The $0 variable is the first element of the command line as it is entered in to the prompt and contains the command itself. In our case it will most likely be ./buildBoringDesktopPkg.sh.

The dirname command removes the last element from a path. This will return the path to the directory containing the item you give it. When we do dirname $0 after launching the script with ./buildBoringDesktopPkg.sh we will get . which is the current working directory, but also the parent directory of the script.

When you launch the build script with a different working directory, i.e. like

> Projects/BoringDesktop/buildBoringDesktopPkg.sh

The $0 argument will be Projects/BoringDesktop/buildBoringDesktopPkg.sh the dirname will return Projects/BoringDesktop/. This is all good and it will still find the resources and create the pkg file in its project folder.

In most situations the syntax used to call your script will be a relative or absolute path to the script. Something like ./buildPkg.sh or ~/Projects/Tools/my_script.sh. When the shell ‘sees’ a slash / in the command, it will assume this is the path to the script or executable and use that.

But when there is no slash / in the command, the shell will use the directories listed in the PATH environment variable to look for the command. This is the reason you can type sw_vers instead of having to write /usr/bin/sw_vers.

This is also the reason you have to type ./my_script.sh to run a script you are working on. Your script is not in the PATH, but the command contains a slash and tells the shell exactly where to look (in the current directory). When you just type my_script.sh the shell will look in the PATH directories, not find your script, and error out. (Unless your current directory happens to be in the PATH.)

Note: Learn the details about PATH in my new book: “macOS Terminal and Shell

So, there are a lot of pieces that are really confusing here. Let’s create a script that will help us visualize this:

#!/bin/sh

echo "pwd: $(pwd)"
echo "\$0: $0"
echo "dirname \$0: $(dirname $0)"

This script shows the values of the current working directory, the $0 argument, and the value returned by dirname $0. Save this script as script_path_test.sh in your Desktop folder.

> cd Desktop                      
> ./script_path_test.sh     
pwd: /Users/armin/Desktop
$0: ./script_path_test.sh
dirname $0: .
> cd ~                  
> Desktop/script_path_test.sh     
pwd: /Users/armin
$0: Desktop/script_path_test.sh
dirname $0: Desktop

So far, so good. While some of these paths look a little odd, they all return the expected values.

But now imagine we like our script so much, that we use it a lot. To save on typing the path to the script all the time, we add a symbolic link to it to /usr/local/bin. This puts our script in the default PATH (for an interactive shell) and we can now execute it without needing to type the path to it:

> sudo ln -s ~/Desktop/script_path_test.sh /usr/local/bin/script_path_test.sh
> script_path_test.sh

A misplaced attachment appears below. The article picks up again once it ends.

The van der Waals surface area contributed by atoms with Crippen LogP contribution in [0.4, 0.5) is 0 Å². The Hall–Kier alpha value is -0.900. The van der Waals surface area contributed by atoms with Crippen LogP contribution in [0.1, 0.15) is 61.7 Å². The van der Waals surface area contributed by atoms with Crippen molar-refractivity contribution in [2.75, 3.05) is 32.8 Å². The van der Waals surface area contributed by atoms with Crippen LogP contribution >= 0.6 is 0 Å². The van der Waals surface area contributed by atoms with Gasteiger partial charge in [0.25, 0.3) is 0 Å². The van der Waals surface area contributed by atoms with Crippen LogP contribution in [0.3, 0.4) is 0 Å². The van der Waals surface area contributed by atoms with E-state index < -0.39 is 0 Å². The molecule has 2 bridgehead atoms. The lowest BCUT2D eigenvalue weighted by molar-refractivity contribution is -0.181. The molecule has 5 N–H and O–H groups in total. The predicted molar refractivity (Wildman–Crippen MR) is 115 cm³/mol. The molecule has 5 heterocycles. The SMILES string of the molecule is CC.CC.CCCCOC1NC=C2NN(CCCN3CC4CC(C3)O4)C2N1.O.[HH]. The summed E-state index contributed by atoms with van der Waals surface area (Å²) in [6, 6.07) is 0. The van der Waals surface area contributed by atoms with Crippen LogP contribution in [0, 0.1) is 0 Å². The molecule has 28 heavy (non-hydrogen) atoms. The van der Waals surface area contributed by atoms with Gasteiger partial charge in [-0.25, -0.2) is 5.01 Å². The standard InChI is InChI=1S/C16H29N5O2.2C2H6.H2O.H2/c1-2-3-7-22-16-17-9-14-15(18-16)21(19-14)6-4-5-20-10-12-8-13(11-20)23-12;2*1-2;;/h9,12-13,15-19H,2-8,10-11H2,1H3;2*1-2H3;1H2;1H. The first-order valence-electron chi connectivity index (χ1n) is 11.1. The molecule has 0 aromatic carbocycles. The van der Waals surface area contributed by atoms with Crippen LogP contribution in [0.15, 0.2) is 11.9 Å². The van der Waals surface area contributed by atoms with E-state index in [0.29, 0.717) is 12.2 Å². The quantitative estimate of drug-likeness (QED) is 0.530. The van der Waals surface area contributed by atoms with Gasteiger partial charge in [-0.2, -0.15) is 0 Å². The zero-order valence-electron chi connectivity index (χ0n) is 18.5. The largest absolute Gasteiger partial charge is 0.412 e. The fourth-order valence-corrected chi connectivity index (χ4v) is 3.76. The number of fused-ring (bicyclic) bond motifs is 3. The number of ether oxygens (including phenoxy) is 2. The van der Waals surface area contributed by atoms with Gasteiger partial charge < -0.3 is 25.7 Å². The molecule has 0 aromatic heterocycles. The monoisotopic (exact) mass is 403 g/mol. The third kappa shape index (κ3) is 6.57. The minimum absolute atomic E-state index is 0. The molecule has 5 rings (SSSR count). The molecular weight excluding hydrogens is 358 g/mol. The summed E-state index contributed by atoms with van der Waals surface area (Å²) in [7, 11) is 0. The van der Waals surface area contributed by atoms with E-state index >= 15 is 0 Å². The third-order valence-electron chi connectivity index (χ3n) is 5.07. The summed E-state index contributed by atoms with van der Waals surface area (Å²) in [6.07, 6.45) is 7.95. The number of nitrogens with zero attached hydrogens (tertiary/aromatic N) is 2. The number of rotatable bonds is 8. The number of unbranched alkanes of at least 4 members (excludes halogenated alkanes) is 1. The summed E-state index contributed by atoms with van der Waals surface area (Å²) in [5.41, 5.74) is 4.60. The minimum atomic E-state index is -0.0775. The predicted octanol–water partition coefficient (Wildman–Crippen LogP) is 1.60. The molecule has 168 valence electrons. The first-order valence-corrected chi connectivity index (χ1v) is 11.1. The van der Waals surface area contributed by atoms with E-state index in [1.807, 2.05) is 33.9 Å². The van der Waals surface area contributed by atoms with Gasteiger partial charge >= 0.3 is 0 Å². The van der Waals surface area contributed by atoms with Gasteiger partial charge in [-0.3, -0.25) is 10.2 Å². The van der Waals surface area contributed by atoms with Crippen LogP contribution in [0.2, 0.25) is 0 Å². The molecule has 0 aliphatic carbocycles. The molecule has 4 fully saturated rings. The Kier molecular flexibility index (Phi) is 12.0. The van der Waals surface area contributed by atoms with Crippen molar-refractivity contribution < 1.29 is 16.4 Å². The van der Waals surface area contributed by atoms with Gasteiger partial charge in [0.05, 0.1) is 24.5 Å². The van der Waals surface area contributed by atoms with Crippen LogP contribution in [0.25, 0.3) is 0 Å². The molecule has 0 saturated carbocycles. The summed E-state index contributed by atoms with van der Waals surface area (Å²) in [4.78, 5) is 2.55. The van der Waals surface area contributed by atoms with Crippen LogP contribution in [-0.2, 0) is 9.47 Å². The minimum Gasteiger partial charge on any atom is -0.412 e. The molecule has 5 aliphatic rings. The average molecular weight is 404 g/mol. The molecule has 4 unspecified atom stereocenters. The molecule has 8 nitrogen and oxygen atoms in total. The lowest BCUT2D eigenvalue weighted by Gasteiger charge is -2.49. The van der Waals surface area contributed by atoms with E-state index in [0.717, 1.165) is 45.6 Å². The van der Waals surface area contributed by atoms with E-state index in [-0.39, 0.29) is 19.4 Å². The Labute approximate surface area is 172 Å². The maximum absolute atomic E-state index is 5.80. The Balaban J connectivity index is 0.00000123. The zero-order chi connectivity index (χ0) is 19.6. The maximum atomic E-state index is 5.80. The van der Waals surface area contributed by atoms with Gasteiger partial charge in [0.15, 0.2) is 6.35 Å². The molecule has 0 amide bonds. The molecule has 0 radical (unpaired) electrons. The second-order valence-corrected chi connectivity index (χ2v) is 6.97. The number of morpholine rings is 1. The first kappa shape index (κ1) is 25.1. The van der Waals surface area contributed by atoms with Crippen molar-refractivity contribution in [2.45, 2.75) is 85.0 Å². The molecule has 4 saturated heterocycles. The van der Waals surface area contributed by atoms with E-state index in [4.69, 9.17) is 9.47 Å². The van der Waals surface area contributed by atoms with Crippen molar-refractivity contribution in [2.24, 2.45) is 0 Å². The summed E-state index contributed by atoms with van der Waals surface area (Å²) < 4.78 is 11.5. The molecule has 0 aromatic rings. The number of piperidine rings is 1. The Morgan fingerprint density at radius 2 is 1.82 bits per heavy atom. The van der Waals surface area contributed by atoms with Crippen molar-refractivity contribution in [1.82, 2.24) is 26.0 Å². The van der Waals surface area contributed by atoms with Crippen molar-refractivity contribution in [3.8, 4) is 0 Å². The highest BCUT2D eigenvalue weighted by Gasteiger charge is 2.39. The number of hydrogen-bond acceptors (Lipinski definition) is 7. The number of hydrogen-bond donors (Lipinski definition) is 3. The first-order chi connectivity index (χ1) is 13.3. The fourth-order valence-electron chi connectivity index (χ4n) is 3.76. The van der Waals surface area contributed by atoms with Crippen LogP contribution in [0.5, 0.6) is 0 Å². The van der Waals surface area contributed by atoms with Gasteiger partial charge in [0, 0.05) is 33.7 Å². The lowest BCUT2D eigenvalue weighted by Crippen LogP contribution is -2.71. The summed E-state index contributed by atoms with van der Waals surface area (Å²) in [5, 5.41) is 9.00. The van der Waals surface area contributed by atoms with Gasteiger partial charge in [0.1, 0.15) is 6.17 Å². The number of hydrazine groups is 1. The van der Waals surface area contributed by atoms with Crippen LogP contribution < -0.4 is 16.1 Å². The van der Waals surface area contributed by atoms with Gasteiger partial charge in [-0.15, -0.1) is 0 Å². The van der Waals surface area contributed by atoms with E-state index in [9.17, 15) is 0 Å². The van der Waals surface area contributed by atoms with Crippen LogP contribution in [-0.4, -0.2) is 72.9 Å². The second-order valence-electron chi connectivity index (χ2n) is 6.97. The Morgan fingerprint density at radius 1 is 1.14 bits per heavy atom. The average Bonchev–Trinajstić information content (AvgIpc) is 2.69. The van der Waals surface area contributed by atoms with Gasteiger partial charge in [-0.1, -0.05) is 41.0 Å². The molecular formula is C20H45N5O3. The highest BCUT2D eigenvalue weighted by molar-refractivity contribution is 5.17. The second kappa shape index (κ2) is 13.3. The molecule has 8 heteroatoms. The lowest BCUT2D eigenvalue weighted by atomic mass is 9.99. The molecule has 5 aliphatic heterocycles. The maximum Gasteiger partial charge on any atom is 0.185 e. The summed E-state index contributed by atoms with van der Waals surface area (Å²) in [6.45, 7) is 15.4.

pwd: /Users/armin
$0: /usr/local/bin/script_path_test.sh
dirname $0: /usr/local/bin

So, this is less ideal. When you enter just script_path_test.sh the shell finds the symbolic link in /usr/local/bin and runs it. The $0 argument points to the symbolic link instead of the actual script and hence dirname $0 points to /usr/local/bin which is not where the resources for our script are.

(Remember to delete this symbolic link from /usr/local/bin/ when you are done with this.)

We need a tool that resolves symbolic links.

There are quite a few solutions to this, many of which can be found in this Stack Overflow post.

GNU-based systems have a realpath command line tool, which does exactly this. macOS does not have this tool. You can add GNU tools to macOS with many of the popular package managers, but that introduces a dependency and seems overkill.

Python has a function that does this. Add this line to the script:

echo "python realpath: $(python -c "import os; print(os.path.realpath('$0'))")"

This works fine, however, the built-in Python for macOS is deprecated. We don’t want to introduce this dependency, when it might go away in a future macOS update.

Then I found this post where I learned that zsh has a parameter expansion modifier to return the absolute path while resolving symbolic links.

Let’s modify our script to use zsh:

#!/bin/zsh

echo "pwd: $(pwd)"
echo "\$0: $0"
echo "dirname \$0: $(dirname $0)"

echo "\${0:A}: ${0:A}"
echo "dirname \${0:A}: $(dirname ${0:A})"

and then we can run our script:

> script_path_test.sh
pwd: /Users/armin
$0: /usr/local/bin/script_path_test.sh
dirname $0: /usr/local/bin
${0:A}: /Users/armin/Desktop/script_path_test.sh
dirname ${0:A}: /Users/armin/Desktop

Zsh to the rescue. We have a solution! Zsh is pre-installed on every macOS and since Apple chose it as their default shell since Catalina, it will be around for a while longer.

But what if you have sh or bash scripts that you cannot just quickly convert to zsh? The good news here is that we can create a zsh one-liner that does this, even from a bash or sh script, very similar to the python one-liner above.